The guard stepped back as Asad babbled. "But, I must… I mean she… oh, for the … please, I beg you!" Tears flowed down Asad's cheeks. The guard turned his back, walked away while lighting a cigarette. He said something else, pointed back towards where they drove from, threw a match down by his feet and then stopped paying any further attention to the car or Fauzia. Fauzia began to convulse and her eyes opened. Twitching and gurgling blood, she stared right through Asad. He knew, and held her head into his chest. His teardrops fell onto her hair and her convulsions stopped. Her eyes remained open as her body went limp in Asad's lap. The Mercedes drove back from where it came slowly. There was no longer any need for panic.


Asad didn't go to the public funerals. He hated the Hamas people almost as much as he hated the IDF and Arafat. People in masks carrying rusty Soviet made machine guns would march around the funerals- funerals had become daily since Sharon assumed control of Israel-funerals that called for Israeli blood, that asked for martyrs to be accepted into the Kingdom of Heaven. He respected the need for unity and decided not to fight against the religious people.

Besides, Asad thought, They do after all run the soup kitchens and day care centres. The power held by Hamas in the neighbourhood was far superior to that of Arafat's Palestinian "Authority" (if one could call the tattered bands of would-be cops that) or the PFLP and other secular movements.

Asad stayed at home whenever he could hear the funeral marches from the streets. His mother, a short woman named Zainab, came home first. She entered the room and fixed her sights on Asad. As she began to speak, Asad noticed her voice was very hoarse from the first funeral march of the day.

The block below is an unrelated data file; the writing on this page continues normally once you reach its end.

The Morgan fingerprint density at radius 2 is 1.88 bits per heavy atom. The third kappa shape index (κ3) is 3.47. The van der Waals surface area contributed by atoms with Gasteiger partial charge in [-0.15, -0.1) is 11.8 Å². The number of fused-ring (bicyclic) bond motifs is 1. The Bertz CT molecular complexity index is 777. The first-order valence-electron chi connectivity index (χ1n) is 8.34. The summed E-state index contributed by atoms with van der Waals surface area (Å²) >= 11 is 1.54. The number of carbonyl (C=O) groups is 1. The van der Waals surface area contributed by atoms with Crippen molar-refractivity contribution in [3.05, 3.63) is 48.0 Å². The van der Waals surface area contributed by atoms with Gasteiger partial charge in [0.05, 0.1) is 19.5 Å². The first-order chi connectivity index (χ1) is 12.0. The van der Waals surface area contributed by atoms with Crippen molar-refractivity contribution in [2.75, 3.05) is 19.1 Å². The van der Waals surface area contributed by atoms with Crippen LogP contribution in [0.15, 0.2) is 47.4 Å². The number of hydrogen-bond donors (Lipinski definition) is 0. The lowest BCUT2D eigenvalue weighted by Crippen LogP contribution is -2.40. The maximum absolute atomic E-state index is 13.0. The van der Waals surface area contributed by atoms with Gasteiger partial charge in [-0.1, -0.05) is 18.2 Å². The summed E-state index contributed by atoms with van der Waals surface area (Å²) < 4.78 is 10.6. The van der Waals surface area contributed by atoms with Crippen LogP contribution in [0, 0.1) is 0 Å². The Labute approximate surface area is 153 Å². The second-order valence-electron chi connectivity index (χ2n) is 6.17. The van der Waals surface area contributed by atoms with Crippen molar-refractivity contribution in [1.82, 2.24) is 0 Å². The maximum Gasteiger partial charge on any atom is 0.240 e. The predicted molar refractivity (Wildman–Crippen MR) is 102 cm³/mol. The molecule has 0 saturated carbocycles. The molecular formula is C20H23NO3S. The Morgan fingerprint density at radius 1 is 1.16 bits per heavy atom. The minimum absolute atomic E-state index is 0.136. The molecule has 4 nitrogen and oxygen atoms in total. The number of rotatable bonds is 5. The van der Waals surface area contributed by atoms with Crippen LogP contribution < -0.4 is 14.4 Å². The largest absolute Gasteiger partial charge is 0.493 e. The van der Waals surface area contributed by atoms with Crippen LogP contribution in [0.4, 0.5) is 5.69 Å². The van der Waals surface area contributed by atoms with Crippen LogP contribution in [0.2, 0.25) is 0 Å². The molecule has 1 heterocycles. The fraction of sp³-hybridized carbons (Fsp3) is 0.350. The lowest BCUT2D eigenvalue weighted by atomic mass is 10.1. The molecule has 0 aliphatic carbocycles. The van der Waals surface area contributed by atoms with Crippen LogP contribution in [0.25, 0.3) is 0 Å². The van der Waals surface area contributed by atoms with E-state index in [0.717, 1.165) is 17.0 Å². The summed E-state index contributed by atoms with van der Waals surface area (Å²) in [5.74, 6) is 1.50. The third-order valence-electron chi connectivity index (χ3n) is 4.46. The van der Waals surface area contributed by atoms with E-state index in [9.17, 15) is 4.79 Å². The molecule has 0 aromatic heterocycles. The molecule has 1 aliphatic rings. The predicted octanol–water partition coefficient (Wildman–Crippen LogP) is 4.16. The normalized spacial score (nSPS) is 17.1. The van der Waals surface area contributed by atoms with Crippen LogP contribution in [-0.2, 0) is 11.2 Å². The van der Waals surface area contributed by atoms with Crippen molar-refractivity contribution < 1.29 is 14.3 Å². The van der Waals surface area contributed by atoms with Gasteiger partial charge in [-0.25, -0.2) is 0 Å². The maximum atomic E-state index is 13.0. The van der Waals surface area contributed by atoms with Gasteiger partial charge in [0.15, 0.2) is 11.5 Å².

"Oh, my son- we have lost Fauzia! Protect your other sisters and brothers, so that the Jews don't get them too. God willing, they shall not shed the blood of our children- forever."

Asad winced every time his mother spoke of Israel as "the Jews". He could hear the influence of Hamas on his mother's words. Tomorrow he had to put up with Hamas at his sisters funeral.

"Those Hamas people- they don't care about all of us, mama."

"What do you mean? They are for Islam and for independence from the Jews!"

"Not all Palestinians are Muslims, mama."

"You scare me when you talk like that, Asad. Do you want me to go to Hell? Is that what you want?"

"No, of course not, mama." said Asad as his father came home. The room fell silent. His father was Saeed- a greying man in his fifties, clean-shaven with a neat moustache. Asad had copied his father's neat haircut, but had not grown a moustache, at least not yet. They looked at each other directly and solidly. Saeed motioned to the extra room before heading the other way out the door. Asad nodded, quietly took a step forward and closed the same basement door behind him. Saeed returned a few minutes later with a box reading SONY in English across the side, walked by his mother to join Asad.

"NO!" she protested. "I have lost one daughter yesterday and her public funeral is tomorrow. I cannot lose another child. What do you think you are doing with this? Are you crazy? Allah had better ask me Himself for such a sacrifice, and but of course I will obey. But not now, not for you and not for…"

"Silence!" Saeed bellowed as he knocked his wife to the floor. "You mustn't be hysterical. Remember? We are working with the PFLP. They do not believe in Martyrs, they do not believe…"

"Please. Please, don't do this." she pleaded, while a tear ran down her now swollen cheek as she got to one knee. "The PFLP is a secular movement. You don't know what you are worried about. Go make us some dinner! We simply have a broadcast to make." Zainab pulled herself together and Saeed went into the other room with Asad. Zainab began to talk to herself while she looked at the meagre food she would call dinner.